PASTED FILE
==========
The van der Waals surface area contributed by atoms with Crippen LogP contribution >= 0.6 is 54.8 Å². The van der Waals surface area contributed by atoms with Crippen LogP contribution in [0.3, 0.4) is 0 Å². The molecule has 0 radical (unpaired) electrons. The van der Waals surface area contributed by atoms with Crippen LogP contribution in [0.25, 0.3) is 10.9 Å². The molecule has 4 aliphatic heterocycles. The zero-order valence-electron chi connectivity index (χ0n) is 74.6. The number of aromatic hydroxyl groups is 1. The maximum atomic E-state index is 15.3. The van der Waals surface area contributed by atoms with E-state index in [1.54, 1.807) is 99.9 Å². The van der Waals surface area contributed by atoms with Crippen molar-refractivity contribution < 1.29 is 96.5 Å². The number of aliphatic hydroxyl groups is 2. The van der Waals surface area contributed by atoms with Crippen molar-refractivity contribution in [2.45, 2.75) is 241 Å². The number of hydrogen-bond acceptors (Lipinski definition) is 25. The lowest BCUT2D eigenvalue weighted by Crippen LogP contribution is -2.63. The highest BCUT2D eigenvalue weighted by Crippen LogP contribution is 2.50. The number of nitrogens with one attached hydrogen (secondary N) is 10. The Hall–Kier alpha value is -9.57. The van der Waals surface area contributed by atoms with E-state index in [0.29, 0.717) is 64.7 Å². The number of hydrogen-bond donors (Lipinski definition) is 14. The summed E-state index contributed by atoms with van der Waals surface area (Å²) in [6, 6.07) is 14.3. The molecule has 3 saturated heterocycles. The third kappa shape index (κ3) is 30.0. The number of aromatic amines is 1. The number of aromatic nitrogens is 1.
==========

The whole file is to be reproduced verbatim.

The van der Waals surface area contributed by atoms with Crippen LogP contribution >= 0.6 is 54.8 Å². The van der Waals surface area contributed by atoms with Crippen LogP contribution in [0.3, 0.4) is 0 Å². The molecule has 0 radical (unpaired) electrons. The van der Waals surface area contributed by atoms with Crippen LogP contribution in [0.25, 0.3) is 10.9 Å². The molecule has 4 aliphatic heterocycles. The zero-order valence-electron chi connectivity index (χ0n) is 74.6. The number of aromatic hydroxyl groups is 1. The maximum atomic E-state index is 15.3. The van der Waals surface area contributed by atoms with E-state index in [1.54, 1.807) is 99.9 Å². The van der Waals surface area contributed by atoms with Crippen molar-refractivity contribution < 1.29 is 96.5 Å². The number of aliphatic hydroxyl groups is 2. The van der Waals surface area contributed by atoms with Crippen molar-refractivity contribution in [2.45, 2.75) is 241 Å². The number of hydrogen-bond acceptors (Lipinski definition) is 25. The lowest BCUT2D eigenvalue weighted by Crippen LogP contribution is -2.63. The highest BCUT2D eigenvalue weighted by Crippen LogP contribution is 2.50. The number of nitrogens with one attached hydrogen (secondary N) is 10. The Hall–Kier alpha value is -9.57. The van der Waals surface area contributed by atoms with E-state index in [0.29, 0.717) is 64.7 Å². The number of hydrogen-bond donors (Lipinski definition) is 14. The summed E-state index contributed by atoms with van der Waals surface area (Å²) in [6, 6.07) is 14.3. The molecule has 3 saturated heterocycles. The third kappa shape index (κ3) is 30.0. The number of aromatic amines is 1. The number of aromatic nitrogens is 1.